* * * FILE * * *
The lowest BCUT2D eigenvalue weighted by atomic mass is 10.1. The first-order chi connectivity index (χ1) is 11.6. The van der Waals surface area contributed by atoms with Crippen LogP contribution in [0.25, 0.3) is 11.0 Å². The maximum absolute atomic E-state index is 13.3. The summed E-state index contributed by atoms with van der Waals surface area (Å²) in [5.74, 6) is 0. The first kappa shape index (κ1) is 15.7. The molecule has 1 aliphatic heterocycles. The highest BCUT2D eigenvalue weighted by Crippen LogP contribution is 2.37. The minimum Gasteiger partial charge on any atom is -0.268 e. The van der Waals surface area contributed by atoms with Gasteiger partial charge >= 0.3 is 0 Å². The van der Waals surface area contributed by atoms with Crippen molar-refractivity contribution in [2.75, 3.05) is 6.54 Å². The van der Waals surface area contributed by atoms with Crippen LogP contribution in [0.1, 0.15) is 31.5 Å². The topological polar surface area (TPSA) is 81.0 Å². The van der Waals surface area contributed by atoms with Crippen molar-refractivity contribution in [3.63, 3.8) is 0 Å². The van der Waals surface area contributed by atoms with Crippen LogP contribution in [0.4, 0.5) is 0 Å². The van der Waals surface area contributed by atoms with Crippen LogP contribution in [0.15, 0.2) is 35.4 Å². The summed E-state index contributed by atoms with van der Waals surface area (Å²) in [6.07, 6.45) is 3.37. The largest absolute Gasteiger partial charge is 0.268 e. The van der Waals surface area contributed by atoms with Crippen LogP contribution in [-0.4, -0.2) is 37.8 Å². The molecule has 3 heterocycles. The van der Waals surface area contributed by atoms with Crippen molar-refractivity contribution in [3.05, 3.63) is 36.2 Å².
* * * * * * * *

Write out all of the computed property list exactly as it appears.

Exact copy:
The lowest BCUT2D eigenvalue weighted by atomic mass is 10.1. The first-order chi connectivity index (χ1) is 11.6. The van der Waals surface area contributed by atoms with Crippen LogP contribution in [0.25, 0.3) is 11.0 Å². The maximum absolute atomic E-state index is 13.3. The summed E-state index contributed by atoms with van der Waals surface area (Å²) in [5.74, 6) is 0. The first kappa shape index (κ1) is 15.7. The molecule has 1 aliphatic heterocycles. The highest BCUT2D eigenvalue weighted by Crippen LogP contribution is 2.37. The minimum Gasteiger partial charge on any atom is -0.268 e. The van der Waals surface area contributed by atoms with Gasteiger partial charge >= 0.3 is 0 Å². The van der Waals surface area contributed by atoms with Crippen molar-refractivity contribution in [2.75, 3.05) is 6.54 Å². The van der Waals surface area contributed by atoms with Crippen LogP contribution in [0.1, 0.15) is 31.5 Å². The topological polar surface area (TPSA) is 81.0 Å². The van der Waals surface area contributed by atoms with Crippen molar-refractivity contribution in [3.63, 3.8) is 0 Å². The van der Waals surface area contributed by atoms with Crippen LogP contribution in [0.4, 0.5) is 0 Å². The van der Waals surface area contributed by atoms with Crippen LogP contribution in [0.15, 0.2) is 35.4 Å². The summed E-state index contributed by atoms with van der Waals surface area (Å²) in [6.07, 6.45) is 3.37. The largest absolute Gasteiger partial charge is 0.268 e. The van der Waals surface area contributed by atoms with Crippen LogP contribution in [-0.4, -0.2) is 37.8 Å². The molecule has 3 heterocycles. The van der Waals surface area contributed by atoms with Crippen molar-refractivity contribution in [3.05, 3.63) is 36.2 Å².